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App Diagnoses Respiratory Diseases Through a Cough Into a Smartphone

by Shirley Johanna on  April 11, 2016 at 11:17 AM Respiratory Disease News   - G J E 4
An app that can diagnose respiratory diseases has been developed by an Australia-based digital health solution provider. The app diagnoses diseases like pneumonia, croup, and asthma with high accuracy through a cough into a smartphone.
App Diagnoses Respiratory Diseases Through a Cough Into a Smartphone
App Diagnoses Respiratory Diseases Through a Cough Into a Smartphone
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The app ResApp has been developed by Perth-based ResApp Health. A recent clinical study of 524 pediatric patients at the West Australian city's Joondalup Health Campus and Princess Margaret Hospital found that the smartphone-based system can achieve an overall accuracy of 89 percent, the West Australian reported.

‘The smartphone-based app ‘ResApp’ can detect respiratory illnesses with an overall accuracy of 89 percent. ’
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ResApp has been developing machine-learning algorithms that will automatically determine which respiratory condition a patient might have, including pneumonia, asthma, bronchiolitis, and COPD -- an umbrella term used to describe progressive lung diseases.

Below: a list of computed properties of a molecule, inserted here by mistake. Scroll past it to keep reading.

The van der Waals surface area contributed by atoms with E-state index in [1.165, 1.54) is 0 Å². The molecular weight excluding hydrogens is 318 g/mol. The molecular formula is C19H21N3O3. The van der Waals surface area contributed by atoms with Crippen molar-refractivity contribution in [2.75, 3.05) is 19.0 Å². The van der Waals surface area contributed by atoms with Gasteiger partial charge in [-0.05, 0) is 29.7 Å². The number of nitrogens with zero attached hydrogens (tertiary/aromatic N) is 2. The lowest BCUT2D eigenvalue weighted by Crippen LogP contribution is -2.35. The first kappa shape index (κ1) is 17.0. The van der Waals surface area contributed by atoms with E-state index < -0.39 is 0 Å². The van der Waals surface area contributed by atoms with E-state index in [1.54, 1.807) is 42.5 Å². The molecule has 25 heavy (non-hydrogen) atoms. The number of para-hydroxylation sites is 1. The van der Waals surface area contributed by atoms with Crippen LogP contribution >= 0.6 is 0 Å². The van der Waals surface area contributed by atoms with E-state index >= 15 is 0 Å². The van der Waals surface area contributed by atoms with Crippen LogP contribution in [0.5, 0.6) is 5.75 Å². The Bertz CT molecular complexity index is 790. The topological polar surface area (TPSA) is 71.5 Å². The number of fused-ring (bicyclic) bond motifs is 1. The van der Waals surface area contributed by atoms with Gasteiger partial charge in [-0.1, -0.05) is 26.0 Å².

The company released data from this trial previously in November, but that data set included fewer patients.

The larger group is now starting to show ResApp's effectiveness in diagnosing less common conditions.

"We are pleased to report again high levels of accuracy on a dataset that is more than 50 percent larger than the previously used dataset," Tony Keating, CEO and managing director of ResApp, said in a statement.

"These updated results reaffirm the algorithm's clinical accuracy right before we enter the pivotal studies needed for our upcoming premarket submission to the US Food and Drug Administration," he added.

Also, these preliminary results for the separation of bacterial and atypical pneumonia from viral pneumonia are very exciting as they demonstrate the power of ResApp's algorithm in supporting clinicians in making critical decisions for patient treatment," Keating noted.

Source: IANS
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